Fleet News

HTS (Property and Environment)'s three steps to a safer fleet

HTS (Property and Environment)

HTS (Property and Environment), which provides housing repairs, maintenance, facilities management and environmental services in Harlow, Essex, was a finalist in this year’s Fleet News Awards’ safe fleet category and has also received the Fleet Safety Trophy from RoSPA.

Here we look at the steps it takes to run a safe fleet:

 

Step 1: driver recruitment

All new employees at HTS (Property and Environment) who will drive on company business undergo a two-and-a-half-hour induction before being given the keys to their vehicle.

“When a driver walks through the door, we know nothing about them, we recognise that,” says Tina Roach, HTS assistant transport manager.

“Before we allow them to get into a company vehicle, we want to do more than just check their licence. So, we have an introductory programme for all drivers.”

This focuses on four areas: theory, a practical driving assessment, an eye test and a driving licence check.

The theory section includes watching a DVD on safe loading as well as presentations on daily vehicle checks, accident procedures, the Highway Code and the organisation’s telematics policy.

“We’ve got a duty of care to keep drivers and the public safe, so we put together a driver safety scheme to make sure we reached everybody,” says Roach.

 

 

Step 2: Safe driving policy

HTS (Property and Environment) sends a copy of its vehicle and road safety policy plus driver handbook to new employees along with their contracts.

“Our policy highlights the driving behaviours and speed control,” says Tina Roach, HTS assistant transport manager.

“We work in a lot of housing estates and around schools as well. So, even though the speed limit may be 30mph, the policy highlights some of the areas where they should reduce their speed to 20mph.”

The safety policy also highlights that if they notice anything wrong with their vehicle, they report it immediately.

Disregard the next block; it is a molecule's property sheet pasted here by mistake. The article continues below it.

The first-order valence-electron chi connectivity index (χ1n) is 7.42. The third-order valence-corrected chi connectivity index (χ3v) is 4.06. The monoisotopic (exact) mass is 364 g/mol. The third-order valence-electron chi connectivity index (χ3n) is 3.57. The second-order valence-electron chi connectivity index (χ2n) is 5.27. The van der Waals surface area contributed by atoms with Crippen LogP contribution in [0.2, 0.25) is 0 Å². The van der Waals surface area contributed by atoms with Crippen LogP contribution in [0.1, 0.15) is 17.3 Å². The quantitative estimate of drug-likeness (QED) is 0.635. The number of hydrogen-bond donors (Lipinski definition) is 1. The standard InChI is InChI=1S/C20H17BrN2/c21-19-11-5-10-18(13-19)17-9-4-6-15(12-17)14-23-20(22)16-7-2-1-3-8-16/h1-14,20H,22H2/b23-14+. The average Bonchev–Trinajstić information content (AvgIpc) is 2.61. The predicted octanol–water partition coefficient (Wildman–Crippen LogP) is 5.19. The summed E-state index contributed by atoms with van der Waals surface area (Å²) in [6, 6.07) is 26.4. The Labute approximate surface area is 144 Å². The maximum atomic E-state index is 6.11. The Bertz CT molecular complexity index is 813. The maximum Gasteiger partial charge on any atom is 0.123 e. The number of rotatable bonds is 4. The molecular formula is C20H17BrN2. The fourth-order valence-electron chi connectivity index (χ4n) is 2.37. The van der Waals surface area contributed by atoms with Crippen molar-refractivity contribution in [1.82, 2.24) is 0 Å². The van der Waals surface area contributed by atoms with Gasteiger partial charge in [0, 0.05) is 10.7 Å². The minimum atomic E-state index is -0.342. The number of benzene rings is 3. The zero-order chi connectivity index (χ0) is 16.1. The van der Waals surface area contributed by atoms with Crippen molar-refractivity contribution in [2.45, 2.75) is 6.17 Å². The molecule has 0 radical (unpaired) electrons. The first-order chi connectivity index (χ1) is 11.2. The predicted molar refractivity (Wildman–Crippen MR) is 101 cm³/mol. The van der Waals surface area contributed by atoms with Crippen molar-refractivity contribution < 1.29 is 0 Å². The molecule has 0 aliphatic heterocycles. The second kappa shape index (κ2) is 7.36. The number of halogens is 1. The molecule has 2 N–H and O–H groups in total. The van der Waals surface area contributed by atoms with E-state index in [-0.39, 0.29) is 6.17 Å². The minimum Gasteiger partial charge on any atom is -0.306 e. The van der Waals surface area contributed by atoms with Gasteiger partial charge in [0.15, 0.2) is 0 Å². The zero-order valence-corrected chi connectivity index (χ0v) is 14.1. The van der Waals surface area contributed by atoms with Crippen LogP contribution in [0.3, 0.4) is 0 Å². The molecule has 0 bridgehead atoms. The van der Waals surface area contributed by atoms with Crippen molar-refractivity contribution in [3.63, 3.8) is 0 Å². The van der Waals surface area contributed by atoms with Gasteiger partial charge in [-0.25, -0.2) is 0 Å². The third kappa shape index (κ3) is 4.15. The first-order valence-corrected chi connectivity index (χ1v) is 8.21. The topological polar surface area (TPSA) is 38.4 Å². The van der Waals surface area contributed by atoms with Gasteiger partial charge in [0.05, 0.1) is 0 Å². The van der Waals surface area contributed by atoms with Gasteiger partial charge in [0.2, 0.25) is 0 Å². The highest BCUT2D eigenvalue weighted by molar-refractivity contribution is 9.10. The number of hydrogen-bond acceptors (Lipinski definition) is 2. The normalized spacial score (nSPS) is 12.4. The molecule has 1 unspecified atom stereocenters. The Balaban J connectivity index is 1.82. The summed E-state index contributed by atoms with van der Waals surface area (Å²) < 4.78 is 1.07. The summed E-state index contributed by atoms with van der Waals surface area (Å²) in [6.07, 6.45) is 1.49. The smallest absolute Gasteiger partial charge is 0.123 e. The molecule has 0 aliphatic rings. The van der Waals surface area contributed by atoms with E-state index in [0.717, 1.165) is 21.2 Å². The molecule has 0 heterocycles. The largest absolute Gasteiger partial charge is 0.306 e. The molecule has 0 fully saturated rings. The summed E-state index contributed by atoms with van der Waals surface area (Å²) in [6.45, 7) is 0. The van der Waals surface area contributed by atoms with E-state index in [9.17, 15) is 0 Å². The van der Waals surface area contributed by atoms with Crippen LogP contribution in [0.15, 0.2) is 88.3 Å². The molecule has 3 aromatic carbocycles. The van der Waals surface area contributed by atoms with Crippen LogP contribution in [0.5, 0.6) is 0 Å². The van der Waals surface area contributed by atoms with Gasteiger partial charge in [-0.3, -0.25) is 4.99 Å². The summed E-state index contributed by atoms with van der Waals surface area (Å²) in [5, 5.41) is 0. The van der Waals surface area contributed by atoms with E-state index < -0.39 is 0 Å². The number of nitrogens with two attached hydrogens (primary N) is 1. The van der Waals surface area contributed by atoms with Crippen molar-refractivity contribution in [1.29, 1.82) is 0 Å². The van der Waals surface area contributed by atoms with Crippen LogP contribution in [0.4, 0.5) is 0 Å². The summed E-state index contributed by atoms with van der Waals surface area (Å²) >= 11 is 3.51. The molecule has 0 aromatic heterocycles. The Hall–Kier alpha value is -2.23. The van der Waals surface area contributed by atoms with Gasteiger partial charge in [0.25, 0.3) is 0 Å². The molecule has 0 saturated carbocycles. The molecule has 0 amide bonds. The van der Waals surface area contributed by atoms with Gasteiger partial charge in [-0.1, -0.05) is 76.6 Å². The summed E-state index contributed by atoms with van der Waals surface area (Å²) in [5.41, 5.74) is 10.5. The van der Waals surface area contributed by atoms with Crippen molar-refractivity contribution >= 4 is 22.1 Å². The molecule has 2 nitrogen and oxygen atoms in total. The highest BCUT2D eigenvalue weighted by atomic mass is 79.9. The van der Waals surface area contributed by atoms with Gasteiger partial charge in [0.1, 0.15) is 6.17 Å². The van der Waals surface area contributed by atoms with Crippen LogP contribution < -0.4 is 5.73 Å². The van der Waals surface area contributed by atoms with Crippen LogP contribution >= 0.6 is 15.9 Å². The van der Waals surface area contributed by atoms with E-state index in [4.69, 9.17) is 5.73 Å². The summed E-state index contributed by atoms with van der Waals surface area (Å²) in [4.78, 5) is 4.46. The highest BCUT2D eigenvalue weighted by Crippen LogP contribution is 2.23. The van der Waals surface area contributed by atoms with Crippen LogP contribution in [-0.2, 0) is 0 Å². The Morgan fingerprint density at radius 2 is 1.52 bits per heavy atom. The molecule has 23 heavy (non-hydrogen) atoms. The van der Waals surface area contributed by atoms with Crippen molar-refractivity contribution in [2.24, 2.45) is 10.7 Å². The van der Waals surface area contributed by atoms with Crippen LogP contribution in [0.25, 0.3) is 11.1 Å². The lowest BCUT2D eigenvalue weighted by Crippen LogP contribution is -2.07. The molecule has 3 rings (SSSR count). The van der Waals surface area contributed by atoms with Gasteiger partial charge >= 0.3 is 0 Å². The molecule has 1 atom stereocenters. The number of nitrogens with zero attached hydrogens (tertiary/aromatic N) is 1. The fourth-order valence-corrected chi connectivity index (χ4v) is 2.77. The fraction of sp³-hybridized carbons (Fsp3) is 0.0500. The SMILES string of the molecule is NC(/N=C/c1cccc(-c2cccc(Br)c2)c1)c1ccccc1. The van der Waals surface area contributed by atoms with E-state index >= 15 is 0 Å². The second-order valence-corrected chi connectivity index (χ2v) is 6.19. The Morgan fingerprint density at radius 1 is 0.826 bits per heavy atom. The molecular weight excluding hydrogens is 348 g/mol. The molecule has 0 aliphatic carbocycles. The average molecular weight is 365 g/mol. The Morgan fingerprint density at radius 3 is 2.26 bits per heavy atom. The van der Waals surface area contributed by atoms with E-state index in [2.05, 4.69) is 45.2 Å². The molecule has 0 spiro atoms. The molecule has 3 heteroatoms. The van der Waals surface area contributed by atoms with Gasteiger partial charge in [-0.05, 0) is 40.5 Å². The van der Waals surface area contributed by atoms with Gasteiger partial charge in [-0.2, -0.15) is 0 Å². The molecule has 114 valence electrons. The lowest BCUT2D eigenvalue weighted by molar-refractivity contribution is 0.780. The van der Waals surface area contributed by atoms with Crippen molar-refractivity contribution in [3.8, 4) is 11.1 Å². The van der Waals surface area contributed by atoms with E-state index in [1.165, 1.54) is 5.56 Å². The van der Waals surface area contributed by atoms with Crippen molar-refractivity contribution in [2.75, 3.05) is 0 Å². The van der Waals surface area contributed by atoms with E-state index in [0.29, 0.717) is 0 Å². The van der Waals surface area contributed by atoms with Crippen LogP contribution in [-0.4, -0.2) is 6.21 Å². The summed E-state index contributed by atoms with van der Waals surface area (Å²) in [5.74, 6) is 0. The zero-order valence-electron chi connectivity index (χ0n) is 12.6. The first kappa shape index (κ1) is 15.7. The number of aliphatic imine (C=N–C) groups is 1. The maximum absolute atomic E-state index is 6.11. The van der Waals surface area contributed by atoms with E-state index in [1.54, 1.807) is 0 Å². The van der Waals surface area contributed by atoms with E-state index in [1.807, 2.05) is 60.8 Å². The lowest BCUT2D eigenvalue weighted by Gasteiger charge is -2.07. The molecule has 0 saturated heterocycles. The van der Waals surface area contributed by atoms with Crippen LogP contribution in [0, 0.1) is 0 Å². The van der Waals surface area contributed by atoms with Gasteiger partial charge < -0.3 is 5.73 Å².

“We run our own workshops so
we promote a culture of reporting absolutely everything,” says Roach.

“This also allows us to undertake trend analysis and recognise where improvements can be made, or where further training may be needed.”

As well as providing the safety policy to drivers, HTS communicates its contents and a safe driving message through toolbox talks, posters and text messages.

“We reach drivers through their mobiles and PDAs. We know it will reach every employee as they will look at their phone,” says Roach.

 

 

Step 3: Improving performance

Monitoring driver behaviour through a telematics system has helped HTS (Property and Environment) reduce the number of recorded vehicle incidents by more than 50% in the past 18 months.

“A lot of our fleet and driver safety procedures and policies are based on risk and our tracker system gives us the control measures to monitor this,” says Tina Roach, assistant transport manager at HTS.

“We have a suite of reports that our tracker system allows us to access. The major one is safety analytical data and that includes speeding, journey start time, locations, harsh braking and idling.”

This information is used to compile driver scores, rating performance out of 100%. HTS sets employees a target of 97% and often achieves above 99%.

Each employee has access to their own scorecard and is encouraged to improve their driving through a driver of the month competition.

“We knew from research that if drivers have a goal, they are likely to want to improve their habits, and then we would become more environmentally-friendly as well as safer,” says Roach.

“They get a monetary voucher which is a substantial amount to maybe take their partner out for a meal.

“On top of that we will publish the results in our quarterly staff magazine and a monthly notification goes out to all staff to say X has won driver on the month, and it is usually really well received.”

HTS also uses the telematics data to improve driver behaviour where necessary. “If we do spot something that could be improved, approaching that driver in a friendly manner, showing them the system, and highlighting what they’ve done, we notice a huge improvement,” says Roach.

“For instance, we had one driver who was speeding down a certain part of a road continually for a week.

“We brought him in and showed him and it was really affecting his scores – he’d gone from 99% to 92%. After showing him what he’d done he turned himself around and achieved 100%, and then won our driver of the month, which was fantastic.”

Roach says the fact HTS has its own vehicle workshop is also a major contributor to operating a safer fleet.

“We carry out random gate checks on our vehicles and we will pull our drivers in and make sure they are filling in their daily defect book and doing their daily checks,” she adds.

“Because we do that, I believe everything is reported to us. We are proactive and we will fix things immediately. Drivers do not have to wait at a garage for four hours, they have no downtime and the vehicles are kept in as best condition as they can be.

“We’ve got a 100% MOT pass rate because we also carry out preventative maintenance and have safety checks between annual services, and we believe that really contributes to a safer fleet.”


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